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Light Continues To Echo Three Years After Stellar Outburst

ACS image of V838 Mon. Credit: NASA, ESA, and The Hubble Heritage Team (AURA/STScI).
Washington DC (SPX) Feb 07, 2005
The illumination of interstellar dust comes from the red supergiant star at the middle of the image, which gave off a pulse of light three years ago, somewhat similar to setting off a flashbulb in a darkened room. The dust surrounding V838 Mon may have been ejected from the star during a previous explosion, similar to the 2002 event.

The echoing of light through space is similar to the echoing of sound through air. As light from the stellar explosion continues to propagate outwards, different parts of the surrounding dust are illuminated, just as a sound echo bounces off of objects near the source, and later, objects further from the source.

Eventually, when light from the back side of the nebula begins to arrive, the light echo will give the illusion of contracting, and finally it will disappear.

V838 Mon is located about 20,000 light-years away from Earth in the direction of the constellation Monoceros, placing the star at the outer edge of our Milky Way galaxy. The Hubble telescope has imaged V838 Mon and its light echo several times since the star's outburst.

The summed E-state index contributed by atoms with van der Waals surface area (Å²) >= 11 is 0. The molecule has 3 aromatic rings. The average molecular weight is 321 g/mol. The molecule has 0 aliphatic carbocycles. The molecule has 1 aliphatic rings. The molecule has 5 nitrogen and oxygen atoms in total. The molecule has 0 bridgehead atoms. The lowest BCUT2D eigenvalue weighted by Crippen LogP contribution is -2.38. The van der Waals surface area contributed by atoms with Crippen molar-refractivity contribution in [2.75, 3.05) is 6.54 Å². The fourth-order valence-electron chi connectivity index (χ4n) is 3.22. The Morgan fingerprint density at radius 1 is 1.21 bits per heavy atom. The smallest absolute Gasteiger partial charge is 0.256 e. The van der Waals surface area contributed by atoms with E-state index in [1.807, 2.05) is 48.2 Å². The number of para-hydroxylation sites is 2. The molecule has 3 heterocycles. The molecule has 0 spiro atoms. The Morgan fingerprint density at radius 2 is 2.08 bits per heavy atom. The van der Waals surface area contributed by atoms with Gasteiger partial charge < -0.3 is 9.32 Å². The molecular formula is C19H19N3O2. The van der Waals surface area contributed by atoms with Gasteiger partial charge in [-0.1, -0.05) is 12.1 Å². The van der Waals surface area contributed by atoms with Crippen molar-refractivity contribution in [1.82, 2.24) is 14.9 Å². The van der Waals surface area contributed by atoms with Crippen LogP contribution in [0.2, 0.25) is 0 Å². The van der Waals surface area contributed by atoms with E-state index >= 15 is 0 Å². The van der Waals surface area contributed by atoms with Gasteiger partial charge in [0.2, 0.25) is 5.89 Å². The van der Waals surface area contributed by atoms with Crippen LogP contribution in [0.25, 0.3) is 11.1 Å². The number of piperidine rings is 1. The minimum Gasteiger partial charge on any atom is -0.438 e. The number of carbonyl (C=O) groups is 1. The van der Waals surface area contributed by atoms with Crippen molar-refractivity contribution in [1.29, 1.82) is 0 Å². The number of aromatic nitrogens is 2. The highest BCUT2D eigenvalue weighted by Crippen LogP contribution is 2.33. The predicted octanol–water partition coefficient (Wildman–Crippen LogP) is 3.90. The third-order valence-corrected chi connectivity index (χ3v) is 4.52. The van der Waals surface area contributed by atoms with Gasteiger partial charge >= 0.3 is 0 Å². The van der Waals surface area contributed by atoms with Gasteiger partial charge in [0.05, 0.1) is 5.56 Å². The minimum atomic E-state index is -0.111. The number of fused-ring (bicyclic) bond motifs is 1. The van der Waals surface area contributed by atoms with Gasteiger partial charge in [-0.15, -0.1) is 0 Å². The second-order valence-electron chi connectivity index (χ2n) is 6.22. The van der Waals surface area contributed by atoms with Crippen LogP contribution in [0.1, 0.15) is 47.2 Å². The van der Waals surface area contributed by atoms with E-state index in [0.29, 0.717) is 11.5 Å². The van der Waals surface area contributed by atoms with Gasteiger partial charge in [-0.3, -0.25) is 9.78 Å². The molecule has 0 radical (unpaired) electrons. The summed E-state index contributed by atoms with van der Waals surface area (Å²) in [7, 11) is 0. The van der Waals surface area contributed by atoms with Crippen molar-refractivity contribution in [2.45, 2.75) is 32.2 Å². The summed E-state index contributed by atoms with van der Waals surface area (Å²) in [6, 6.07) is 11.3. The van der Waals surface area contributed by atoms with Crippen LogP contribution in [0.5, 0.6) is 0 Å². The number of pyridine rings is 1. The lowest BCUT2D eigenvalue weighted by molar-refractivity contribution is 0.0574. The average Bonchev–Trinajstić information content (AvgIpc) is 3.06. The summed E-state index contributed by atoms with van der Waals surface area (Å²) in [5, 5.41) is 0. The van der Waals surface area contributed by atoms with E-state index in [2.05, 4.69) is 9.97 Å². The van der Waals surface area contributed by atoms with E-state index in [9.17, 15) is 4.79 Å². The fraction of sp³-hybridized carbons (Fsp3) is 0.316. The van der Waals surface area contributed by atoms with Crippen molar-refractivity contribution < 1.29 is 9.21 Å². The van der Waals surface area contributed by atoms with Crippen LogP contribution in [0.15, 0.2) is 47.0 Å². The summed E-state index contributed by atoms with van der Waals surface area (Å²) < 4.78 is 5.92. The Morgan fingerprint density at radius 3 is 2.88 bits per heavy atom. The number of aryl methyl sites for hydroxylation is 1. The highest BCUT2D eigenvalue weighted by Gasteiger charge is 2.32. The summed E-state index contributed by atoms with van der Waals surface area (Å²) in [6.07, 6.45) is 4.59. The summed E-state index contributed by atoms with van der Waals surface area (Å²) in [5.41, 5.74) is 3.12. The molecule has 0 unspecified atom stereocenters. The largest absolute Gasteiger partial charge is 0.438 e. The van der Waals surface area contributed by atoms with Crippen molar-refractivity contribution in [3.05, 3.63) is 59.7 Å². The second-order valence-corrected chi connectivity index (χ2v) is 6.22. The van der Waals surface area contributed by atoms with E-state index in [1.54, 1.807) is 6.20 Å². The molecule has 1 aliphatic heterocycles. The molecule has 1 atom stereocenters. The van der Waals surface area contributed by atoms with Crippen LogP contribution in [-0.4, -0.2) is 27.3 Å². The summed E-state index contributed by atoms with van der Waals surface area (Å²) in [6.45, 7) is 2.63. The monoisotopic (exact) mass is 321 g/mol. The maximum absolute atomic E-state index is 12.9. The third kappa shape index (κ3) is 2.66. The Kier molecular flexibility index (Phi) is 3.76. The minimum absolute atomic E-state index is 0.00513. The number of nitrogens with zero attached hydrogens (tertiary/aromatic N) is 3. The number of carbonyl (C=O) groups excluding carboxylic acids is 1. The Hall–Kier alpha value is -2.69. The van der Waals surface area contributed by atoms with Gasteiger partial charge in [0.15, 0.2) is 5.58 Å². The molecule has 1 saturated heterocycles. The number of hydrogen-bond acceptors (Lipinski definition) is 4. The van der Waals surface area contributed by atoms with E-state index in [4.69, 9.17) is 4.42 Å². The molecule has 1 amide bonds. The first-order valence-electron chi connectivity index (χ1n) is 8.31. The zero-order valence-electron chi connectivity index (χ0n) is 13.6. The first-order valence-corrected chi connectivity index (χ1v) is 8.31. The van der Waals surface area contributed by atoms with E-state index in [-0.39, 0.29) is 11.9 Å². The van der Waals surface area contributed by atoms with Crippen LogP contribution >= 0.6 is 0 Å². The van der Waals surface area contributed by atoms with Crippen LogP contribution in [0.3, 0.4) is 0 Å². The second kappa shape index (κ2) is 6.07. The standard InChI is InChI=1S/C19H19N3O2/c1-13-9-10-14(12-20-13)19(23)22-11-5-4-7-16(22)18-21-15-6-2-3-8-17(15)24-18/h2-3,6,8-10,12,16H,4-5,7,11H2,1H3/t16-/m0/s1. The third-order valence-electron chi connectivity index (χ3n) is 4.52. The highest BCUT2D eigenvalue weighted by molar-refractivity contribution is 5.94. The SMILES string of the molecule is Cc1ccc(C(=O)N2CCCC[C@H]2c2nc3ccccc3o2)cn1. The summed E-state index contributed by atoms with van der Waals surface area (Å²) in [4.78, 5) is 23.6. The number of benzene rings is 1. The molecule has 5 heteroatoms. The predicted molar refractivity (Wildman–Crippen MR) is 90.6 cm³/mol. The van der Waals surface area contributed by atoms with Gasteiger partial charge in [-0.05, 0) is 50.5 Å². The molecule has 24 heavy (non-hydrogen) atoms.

Each time Hubble observes the event, different thin sections of the dust are seen as the pulse of illumination continues to expand away from the star at the speed of light, producing a constantly changing appearance. During the outburst event whose light reached Earth in 2002, the normally faint star suddenly brightened, becoming 600,000 times more luminous than our Sun.

The new image of V838 Mon, taken with Hubble's Advanced Camera for Surveys, was prepared from images obtained through filters that isolate blue, green, and infrared light. These images have been combined to produce a full-colour picture that approximates the true colours of the light echo and the very red star near the centre.

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First Evidence That Young Low-Mass Objects Are Twice As Heavy As Predicted
Tucson AZ (SPX) Jan 20, 2005
Although mass is the most important property of stars, it has proved very hard to measure for the lowest mass objects in the universe. Thanks to a powerful new camera, a very rare, low-mass companion has finally been photographed.



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